Risk of disease from wildlife reservoirs: Badgers, cattle, and bovine tuberculosis

Michael Scantlebury, M.R. Hutchings, D.J. Allcroft, S. Harris

Research output: Contribution to journalArticlepeer-review

23 Citations (Scopus)


Livestock face complex foraging options associated with optimizing nutrient intake while being able to avoid areas posing risk of parasites or disease. Areas of tall nutrient-rich swards around fecal deposits may be attractive for grazing, but might incur fitness costs from parasites. We use the example of dairy cattle and the risks of tuberculosis transmission posed to them by pastures contaminated with badger excreta to examine this trade-off. A risk may be posed either by aerosolized inhalation through investigation or by ingestion via grazing contaminated swards. We quantified the levels of investigation and grazing of 150 dairy cows at badger latrines (accumulations of feces and urine) and crossing points (urination-only sites). Grazing behavior was compared between strip-grazed and rotation-grazed fields. Strip grazing had fields subdivided for grazing periods of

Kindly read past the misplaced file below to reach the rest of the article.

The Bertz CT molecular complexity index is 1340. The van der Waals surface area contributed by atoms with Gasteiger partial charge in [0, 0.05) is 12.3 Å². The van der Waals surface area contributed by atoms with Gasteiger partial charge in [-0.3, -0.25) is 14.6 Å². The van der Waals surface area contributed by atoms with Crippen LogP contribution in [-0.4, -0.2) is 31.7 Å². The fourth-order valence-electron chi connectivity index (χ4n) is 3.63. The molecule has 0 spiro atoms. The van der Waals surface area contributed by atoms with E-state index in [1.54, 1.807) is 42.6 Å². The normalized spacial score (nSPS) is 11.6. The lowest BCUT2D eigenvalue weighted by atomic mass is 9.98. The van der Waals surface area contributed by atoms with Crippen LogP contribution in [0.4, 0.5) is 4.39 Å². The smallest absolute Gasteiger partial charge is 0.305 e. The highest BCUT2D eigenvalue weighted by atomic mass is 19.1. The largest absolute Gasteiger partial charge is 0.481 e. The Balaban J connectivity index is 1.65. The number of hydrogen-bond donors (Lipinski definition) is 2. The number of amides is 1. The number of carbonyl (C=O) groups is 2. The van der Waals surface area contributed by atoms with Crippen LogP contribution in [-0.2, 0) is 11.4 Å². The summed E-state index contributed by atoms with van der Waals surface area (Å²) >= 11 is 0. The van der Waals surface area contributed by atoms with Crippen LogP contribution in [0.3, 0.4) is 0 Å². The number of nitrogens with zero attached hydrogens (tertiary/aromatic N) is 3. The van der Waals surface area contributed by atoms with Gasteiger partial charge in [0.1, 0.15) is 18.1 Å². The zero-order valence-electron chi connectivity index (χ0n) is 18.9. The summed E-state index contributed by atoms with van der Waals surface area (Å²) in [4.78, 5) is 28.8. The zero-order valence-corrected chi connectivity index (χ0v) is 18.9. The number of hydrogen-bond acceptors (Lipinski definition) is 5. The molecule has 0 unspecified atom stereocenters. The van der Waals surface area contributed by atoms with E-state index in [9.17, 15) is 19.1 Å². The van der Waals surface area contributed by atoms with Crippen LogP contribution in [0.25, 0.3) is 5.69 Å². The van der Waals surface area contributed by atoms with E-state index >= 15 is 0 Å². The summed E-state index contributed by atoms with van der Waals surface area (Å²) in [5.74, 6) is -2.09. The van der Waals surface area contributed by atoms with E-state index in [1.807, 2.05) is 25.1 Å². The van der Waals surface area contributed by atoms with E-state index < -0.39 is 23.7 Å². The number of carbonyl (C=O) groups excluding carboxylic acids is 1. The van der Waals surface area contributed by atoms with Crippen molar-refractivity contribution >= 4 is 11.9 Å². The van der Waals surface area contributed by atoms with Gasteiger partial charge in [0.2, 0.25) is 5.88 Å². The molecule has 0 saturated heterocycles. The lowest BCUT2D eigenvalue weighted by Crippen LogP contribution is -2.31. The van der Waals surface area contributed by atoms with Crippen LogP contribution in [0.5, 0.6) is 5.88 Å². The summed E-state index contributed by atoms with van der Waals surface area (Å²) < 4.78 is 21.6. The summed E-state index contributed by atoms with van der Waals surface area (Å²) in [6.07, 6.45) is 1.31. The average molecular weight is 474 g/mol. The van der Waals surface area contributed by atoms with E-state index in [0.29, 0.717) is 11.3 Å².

Original languageEnglish
Pages (from-to)330-339
Number of pages10
JournalJournal of Dairy Science
Issue number2
Publication statusPublished - Feb 2004

ASJC Scopus subject areas

  • Animal Science and Zoology
  • Food Science
  • veterinary(all)


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